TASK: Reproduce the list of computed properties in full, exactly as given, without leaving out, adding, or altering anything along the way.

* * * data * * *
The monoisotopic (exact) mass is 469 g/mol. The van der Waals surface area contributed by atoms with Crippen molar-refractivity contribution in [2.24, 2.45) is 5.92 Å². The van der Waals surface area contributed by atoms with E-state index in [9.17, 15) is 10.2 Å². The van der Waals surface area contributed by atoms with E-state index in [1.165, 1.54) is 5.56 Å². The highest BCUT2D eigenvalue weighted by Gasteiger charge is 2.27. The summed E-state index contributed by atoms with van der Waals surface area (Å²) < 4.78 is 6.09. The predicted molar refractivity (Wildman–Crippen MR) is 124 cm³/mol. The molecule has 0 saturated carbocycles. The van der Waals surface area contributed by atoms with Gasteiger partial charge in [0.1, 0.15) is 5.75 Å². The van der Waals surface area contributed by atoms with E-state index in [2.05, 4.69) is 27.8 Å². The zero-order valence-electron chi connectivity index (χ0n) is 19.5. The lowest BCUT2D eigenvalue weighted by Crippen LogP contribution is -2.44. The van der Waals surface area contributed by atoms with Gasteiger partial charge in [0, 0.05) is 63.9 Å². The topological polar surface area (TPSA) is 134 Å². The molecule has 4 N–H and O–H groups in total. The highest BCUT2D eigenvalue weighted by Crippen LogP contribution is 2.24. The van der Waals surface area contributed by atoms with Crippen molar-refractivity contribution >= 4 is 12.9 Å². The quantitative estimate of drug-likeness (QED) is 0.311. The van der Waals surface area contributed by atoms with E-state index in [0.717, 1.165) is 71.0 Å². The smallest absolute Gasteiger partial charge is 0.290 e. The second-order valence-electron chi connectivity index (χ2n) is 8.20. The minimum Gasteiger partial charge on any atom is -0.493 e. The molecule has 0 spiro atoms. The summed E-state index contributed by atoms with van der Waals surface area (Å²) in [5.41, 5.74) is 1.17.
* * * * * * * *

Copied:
The monoisotopic (exact) mass is 469 g/mol. The van der Waals surface area contributed by atoms with Crippen molar-refractivity contribution in [2.24, 2.45) is 5.92 Å². The van der Waals surface area contributed by atoms with E-state index in [9.17, 15) is 10.2 Å². The van der Waals surface area contributed by atoms with E-state index in [1.165, 1.54) is 5.56 Å². The highest BCUT2D eigenvalue weighted by Gasteiger charge is 2.27. The summed E-state index contributed by atoms with van der Waals surface area (Å²) < 4.78 is 6.09. The predicted molar refractivity (Wildman–Crippen MR) is 124 cm³/mol. The molecule has 0 saturated carbocycles. The van der Waals surface area contributed by atoms with Gasteiger partial charge in [0.1, 0.15) is 5.75 Å². The van der Waals surface area contributed by atoms with E-state index in [2.05, 4.69) is 27.8 Å². The zero-order valence-electron chi connectivity index (χ0n) is 19.5. The lowest BCUT2D eigenvalue weighted by Crippen LogP contribution is -2.44. The van der Waals surface area contributed by atoms with Gasteiger partial charge in [0, 0.05) is 63.9 Å². The topological polar surface area (TPSA) is 134 Å². The molecule has 4 N–H and O–H groups in total. The highest BCUT2D eigenvalue weighted by Crippen LogP contribution is 2.24. The van der Waals surface area contributed by atoms with Crippen molar-refractivity contribution >= 4 is 12.9 Å². The quantitative estimate of drug-likeness (QED) is 0.311. The van der Waals surface area contributed by atoms with E-state index in [0.717, 1.165) is 71.0 Å². The smallest absolute Gasteiger partial charge is 0.290 e. The second-order valence-electron chi connectivity index (χ2n) is 8.20. The minimum Gasteiger partial charge on any atom is -0.493 e. The molecule has 0 spiro atoms. The summed E-state index contributed by atoms with van der Waals surface area (Å²) in [5.41, 5.74) is 1.17.